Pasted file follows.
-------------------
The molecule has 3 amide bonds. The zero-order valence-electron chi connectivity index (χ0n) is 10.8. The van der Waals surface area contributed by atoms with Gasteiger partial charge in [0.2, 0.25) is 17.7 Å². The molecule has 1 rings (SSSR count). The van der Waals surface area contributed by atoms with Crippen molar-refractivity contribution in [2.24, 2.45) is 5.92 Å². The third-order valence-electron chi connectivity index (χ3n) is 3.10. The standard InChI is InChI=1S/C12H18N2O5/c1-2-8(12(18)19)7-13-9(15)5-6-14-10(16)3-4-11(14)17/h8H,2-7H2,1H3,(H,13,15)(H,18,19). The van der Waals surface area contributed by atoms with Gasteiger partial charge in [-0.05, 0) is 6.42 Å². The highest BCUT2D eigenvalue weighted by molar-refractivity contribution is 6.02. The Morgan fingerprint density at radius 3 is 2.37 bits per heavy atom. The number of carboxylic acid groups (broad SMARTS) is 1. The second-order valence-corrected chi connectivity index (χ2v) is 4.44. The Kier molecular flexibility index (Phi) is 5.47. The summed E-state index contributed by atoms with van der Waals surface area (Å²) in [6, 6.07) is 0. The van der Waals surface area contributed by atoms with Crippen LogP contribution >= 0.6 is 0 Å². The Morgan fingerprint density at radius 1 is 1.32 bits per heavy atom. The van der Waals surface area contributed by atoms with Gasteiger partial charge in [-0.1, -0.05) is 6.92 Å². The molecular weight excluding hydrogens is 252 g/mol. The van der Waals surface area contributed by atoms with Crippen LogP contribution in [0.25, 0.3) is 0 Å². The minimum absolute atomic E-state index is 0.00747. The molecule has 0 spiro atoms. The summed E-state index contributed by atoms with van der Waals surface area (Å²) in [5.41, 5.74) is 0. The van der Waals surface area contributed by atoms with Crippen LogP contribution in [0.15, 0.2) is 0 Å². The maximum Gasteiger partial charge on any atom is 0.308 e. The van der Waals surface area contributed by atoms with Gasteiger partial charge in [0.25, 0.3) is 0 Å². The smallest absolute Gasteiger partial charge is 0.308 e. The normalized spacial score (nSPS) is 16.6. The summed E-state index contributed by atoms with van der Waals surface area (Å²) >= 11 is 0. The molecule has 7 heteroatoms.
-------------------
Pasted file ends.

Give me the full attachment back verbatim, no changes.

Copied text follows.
The molecule has 3 amide bonds. The zero-order valence-electron chi connectivity index (χ0n) is 10.8. The van der Waals surface area contributed by atoms with Gasteiger partial charge in [0.2, 0.25) is 17.7 Å². The molecule has 1 rings (SSSR count). The van der Waals surface area contributed by atoms with Crippen molar-refractivity contribution in [2.24, 2.45) is 5.92 Å². The third-order valence-electron chi connectivity index (χ3n) is 3.10. The standard InChI is InChI=1S/C12H18N2O5/c1-2-8(12(18)19)7-13-9(15)5-6-14-10(16)3-4-11(14)17/h8H,2-7H2,1H3,(H,13,15)(H,18,19). The van der Waals surface area contributed by atoms with Gasteiger partial charge in [-0.05, 0) is 6.42 Å². The highest BCUT2D eigenvalue weighted by molar-refractivity contribution is 6.02. The Morgan fingerprint density at radius 3 is 2.37 bits per heavy atom. The number of carboxylic acid groups (broad SMARTS) is 1. The second-order valence-corrected chi connectivity index (χ2v) is 4.44. The Kier molecular flexibility index (Phi) is 5.47. The summed E-state index contributed by atoms with van der Waals surface area (Å²) in [6, 6.07) is 0. The van der Waals surface area contributed by atoms with Crippen LogP contribution >= 0.6 is 0 Å². The Morgan fingerprint density at radius 1 is 1.32 bits per heavy atom. The van der Waals surface area contributed by atoms with Gasteiger partial charge in [-0.1, -0.05) is 6.92 Å². The molecular weight excluding hydrogens is 252 g/mol. The van der Waals surface area contributed by atoms with Crippen LogP contribution in [0.25, 0.3) is 0 Å². The minimum absolute atomic E-state index is 0.00747. The molecule has 0 spiro atoms. The summed E-state index contributed by atoms with van der Waals surface area (Å²) in [5.41, 5.74) is 0. The van der Waals surface area contributed by atoms with Crippen LogP contribution in [0.15, 0.2) is 0 Å². The maximum Gasteiger partial charge on any atom is 0.308 e. The van der Waals surface area contributed by atoms with Gasteiger partial charge in [0.25, 0.3) is 0 Å². The smallest absolute Gasteiger partial charge is 0.308 e. The normalized spacial score (nSPS) is 16.6. The summed E-state index contributed by atoms with van der Waals surface area (Å²) >= 11 is 0. The molecule has 7 heteroatoms.